Heart Anatomy

Surface View of the Heart: The two atria (right and left) are located superiorly, and the two ventricles (right and left) are located inferiorly. The superior and inferior venae cavae enter the right atrium. The pulmonary veins enter the left atrium. The pulmonary trunk exits the right ventricle, and the aorta exits the left ventricle.


brachiocephalic artery
Left common carotid artery
Left subclavian artery
Superior vena cava
Right pulmonary arteries
Right pulmonary veins
Right atrium
Left atrium
Inferior vena cava
Right ventricle
Left ventricle
Left pulmonary veins
Right coronary artery
Left cardiac vein

The heart consists of four chambers: two atria (singular is atrium) and two ventricles. The thin-walled atria form the superior and posterior parts of the heart, and the thick-walled ventricles form the anterior and inferior portions. Auricles (aw′ri-klz; ears) are flaplike extensions of the atria that can be seen anteriorly between each atrium and ventricle. The entire atrium used to be called the auricle, and some medical personnel still refer to it as such.

Blood enters the atria of the heart through several large veins. The superior vena cava and the inferior vena cava carry blood from the body to the right atrium. In addition, the smaller coronary sinus carries blood from the walls of the heart to the right atrium. Four pulmonary veins carry blood from the lungs to the left atrium.

Blood leaves the ventricles of the heart through two arteries: the pulmonary trunk and the aorta. The pulmonary trunk carries blood from the right ventricle to the lungs. The aorta carries blood from the left ventricle to the body. Because of their large size, the pulmonary trunk and aorta are often called the great arteries.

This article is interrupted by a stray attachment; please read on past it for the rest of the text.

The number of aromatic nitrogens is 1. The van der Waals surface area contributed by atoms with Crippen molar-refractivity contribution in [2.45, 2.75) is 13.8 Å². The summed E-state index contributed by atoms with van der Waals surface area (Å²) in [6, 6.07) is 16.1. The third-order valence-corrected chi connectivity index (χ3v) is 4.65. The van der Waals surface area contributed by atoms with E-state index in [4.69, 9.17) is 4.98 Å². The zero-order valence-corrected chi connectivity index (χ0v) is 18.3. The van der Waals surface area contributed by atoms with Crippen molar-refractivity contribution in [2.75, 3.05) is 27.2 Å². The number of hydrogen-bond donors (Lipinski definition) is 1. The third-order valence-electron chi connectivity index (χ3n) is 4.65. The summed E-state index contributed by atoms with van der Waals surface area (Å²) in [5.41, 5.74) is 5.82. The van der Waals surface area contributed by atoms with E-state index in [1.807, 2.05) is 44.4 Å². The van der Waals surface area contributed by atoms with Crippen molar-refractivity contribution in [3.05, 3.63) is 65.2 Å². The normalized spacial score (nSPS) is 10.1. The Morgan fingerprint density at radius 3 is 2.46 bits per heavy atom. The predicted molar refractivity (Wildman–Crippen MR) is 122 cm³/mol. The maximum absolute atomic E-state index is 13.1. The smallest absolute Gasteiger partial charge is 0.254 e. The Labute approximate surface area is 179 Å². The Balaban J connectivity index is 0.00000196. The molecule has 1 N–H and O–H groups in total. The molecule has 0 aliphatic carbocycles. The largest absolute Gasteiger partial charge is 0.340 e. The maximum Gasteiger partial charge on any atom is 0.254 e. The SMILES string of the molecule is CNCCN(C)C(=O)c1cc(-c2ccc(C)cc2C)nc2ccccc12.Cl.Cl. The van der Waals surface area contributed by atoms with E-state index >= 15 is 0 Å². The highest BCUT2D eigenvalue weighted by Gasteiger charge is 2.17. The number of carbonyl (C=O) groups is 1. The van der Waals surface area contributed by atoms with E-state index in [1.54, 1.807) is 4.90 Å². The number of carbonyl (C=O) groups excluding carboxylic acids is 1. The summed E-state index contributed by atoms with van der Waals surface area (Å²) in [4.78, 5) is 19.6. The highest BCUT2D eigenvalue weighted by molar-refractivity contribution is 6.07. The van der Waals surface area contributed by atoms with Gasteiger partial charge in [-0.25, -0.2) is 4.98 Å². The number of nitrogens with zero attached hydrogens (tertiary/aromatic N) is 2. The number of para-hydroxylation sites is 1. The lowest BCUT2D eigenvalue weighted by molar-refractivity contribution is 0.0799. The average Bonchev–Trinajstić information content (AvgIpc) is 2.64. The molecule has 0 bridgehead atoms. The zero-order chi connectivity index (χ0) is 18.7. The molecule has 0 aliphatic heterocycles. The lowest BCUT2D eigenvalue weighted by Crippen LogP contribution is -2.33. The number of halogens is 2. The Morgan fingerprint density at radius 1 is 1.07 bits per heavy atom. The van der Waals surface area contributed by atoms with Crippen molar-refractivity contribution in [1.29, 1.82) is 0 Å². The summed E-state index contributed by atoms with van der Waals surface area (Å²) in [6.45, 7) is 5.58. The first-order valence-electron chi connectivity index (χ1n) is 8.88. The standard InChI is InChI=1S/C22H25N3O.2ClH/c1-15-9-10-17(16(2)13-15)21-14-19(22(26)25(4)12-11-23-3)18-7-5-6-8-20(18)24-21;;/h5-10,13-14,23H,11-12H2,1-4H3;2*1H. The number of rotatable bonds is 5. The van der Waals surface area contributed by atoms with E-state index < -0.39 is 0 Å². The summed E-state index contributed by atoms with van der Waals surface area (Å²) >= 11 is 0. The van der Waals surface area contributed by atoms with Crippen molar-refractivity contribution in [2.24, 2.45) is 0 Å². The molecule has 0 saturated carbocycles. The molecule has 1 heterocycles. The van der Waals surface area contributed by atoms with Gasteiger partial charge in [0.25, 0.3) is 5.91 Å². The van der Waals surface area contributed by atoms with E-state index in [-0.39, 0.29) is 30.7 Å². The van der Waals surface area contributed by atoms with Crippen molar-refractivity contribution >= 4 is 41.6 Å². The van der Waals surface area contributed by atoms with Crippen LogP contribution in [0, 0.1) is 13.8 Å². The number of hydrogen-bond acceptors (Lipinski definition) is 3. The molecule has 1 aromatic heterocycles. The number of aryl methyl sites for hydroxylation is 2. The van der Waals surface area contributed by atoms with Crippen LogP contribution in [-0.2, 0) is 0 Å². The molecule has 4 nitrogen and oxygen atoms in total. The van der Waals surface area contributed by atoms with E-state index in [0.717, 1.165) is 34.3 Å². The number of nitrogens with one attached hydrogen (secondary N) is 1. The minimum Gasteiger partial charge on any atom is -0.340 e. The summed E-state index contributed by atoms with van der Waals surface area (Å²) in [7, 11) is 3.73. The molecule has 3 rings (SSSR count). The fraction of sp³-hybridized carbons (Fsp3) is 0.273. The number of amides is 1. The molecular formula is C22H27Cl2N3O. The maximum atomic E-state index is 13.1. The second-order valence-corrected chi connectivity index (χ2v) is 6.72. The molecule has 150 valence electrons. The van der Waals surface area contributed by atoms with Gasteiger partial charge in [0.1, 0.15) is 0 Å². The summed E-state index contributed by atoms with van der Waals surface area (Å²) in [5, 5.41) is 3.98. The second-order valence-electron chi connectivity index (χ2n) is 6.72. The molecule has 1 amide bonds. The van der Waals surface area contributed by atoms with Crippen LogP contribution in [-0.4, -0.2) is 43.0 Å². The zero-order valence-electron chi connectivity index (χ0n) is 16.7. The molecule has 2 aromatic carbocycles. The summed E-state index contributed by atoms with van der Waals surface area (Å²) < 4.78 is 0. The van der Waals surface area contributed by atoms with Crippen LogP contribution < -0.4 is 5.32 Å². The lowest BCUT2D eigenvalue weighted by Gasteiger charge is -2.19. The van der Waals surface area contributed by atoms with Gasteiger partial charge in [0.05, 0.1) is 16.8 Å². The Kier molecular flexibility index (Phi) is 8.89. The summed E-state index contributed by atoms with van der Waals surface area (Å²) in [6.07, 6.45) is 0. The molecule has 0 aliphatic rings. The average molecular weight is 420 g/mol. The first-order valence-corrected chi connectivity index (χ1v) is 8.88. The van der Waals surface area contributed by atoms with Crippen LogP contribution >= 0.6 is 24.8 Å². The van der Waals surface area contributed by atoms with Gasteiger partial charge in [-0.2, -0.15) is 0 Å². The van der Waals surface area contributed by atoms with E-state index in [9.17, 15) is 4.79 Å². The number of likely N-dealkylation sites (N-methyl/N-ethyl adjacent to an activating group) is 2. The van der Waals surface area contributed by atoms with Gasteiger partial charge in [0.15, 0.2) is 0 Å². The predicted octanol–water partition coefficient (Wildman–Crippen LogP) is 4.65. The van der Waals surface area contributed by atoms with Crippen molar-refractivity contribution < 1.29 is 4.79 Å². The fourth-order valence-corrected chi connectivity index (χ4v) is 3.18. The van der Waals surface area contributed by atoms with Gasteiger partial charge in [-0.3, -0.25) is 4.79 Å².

The coronary circulation consists of blood vessels that carry blood to and from the tissues of the heart wall. The major vessels of the coronary circulation lie in several grooves, or sulci, on the surface of the heart. A large coronary (circling like a crown) sulcus (ditch) runs obliquely around the heart, separating the atria from the ventricles. Two more sulci extend inferiorly from the coronary sulcus, indicating the division between the right and left ventricles. The anterior interventricular sulcus (groove) is on the anterior surface of the heart, extending from the coronary sulcus toward the apex of the heart. The posterior interventricular sulcus (groove) is on the posterior surface of the heart, extending from the coronary sulcus toward the apex of the heart. In a healthy, intact heart, the sulci are covered by adipose tissue, and only after this tissue is removed can they be seen.


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